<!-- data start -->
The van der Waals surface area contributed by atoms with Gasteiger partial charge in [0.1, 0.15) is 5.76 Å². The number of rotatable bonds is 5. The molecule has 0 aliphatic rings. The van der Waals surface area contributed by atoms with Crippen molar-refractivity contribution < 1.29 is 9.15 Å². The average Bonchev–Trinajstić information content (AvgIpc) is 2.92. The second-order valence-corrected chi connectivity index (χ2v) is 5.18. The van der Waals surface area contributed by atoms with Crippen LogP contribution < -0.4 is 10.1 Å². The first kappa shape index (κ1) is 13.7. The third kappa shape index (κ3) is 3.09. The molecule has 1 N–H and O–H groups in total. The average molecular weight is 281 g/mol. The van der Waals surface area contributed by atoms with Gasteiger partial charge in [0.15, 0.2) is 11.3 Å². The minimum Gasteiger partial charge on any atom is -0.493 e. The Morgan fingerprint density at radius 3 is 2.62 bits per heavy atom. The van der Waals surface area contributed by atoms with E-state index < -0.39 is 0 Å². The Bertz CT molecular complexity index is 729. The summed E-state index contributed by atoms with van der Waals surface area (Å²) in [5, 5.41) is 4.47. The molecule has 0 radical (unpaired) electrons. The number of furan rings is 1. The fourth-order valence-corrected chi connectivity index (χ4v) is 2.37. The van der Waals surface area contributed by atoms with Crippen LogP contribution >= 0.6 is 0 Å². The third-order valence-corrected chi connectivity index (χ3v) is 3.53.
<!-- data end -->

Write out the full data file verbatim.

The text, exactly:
The van der Waals surface area contributed by atoms with Gasteiger partial charge in [0.1, 0.15) is 5.76 Å². The number of rotatable bonds is 5. The molecule has 0 aliphatic rings. The van der Waals surface area contributed by atoms with Crippen molar-refractivity contribution < 1.29 is 9.15 Å². The average Bonchev–Trinajstić information content (AvgIpc) is 2.92. The second-order valence-corrected chi connectivity index (χ2v) is 5.18. The van der Waals surface area contributed by atoms with Crippen LogP contribution < -0.4 is 10.1 Å². The first kappa shape index (κ1) is 13.7. The third kappa shape index (κ3) is 3.09. The molecule has 1 N–H and O–H groups in total. The average molecular weight is 281 g/mol. The van der Waals surface area contributed by atoms with Gasteiger partial charge in [0.15, 0.2) is 11.3 Å². The minimum Gasteiger partial charge on any atom is -0.493 e. The Morgan fingerprint density at radius 3 is 2.62 bits per heavy atom. The van der Waals surface area contributed by atoms with E-state index < -0.39 is 0 Å². The Bertz CT molecular complexity index is 729. The summed E-state index contributed by atoms with van der Waals surface area (Å²) in [5, 5.41) is 4.47. The molecule has 0 radical (unpaired) electrons. The number of furan rings is 1. The fourth-order valence-corrected chi connectivity index (χ4v) is 2.37. The van der Waals surface area contributed by atoms with Crippen LogP contribution >= 0.6 is 0 Å². The third-order valence-corrected chi connectivity index (χ3v) is 3.53.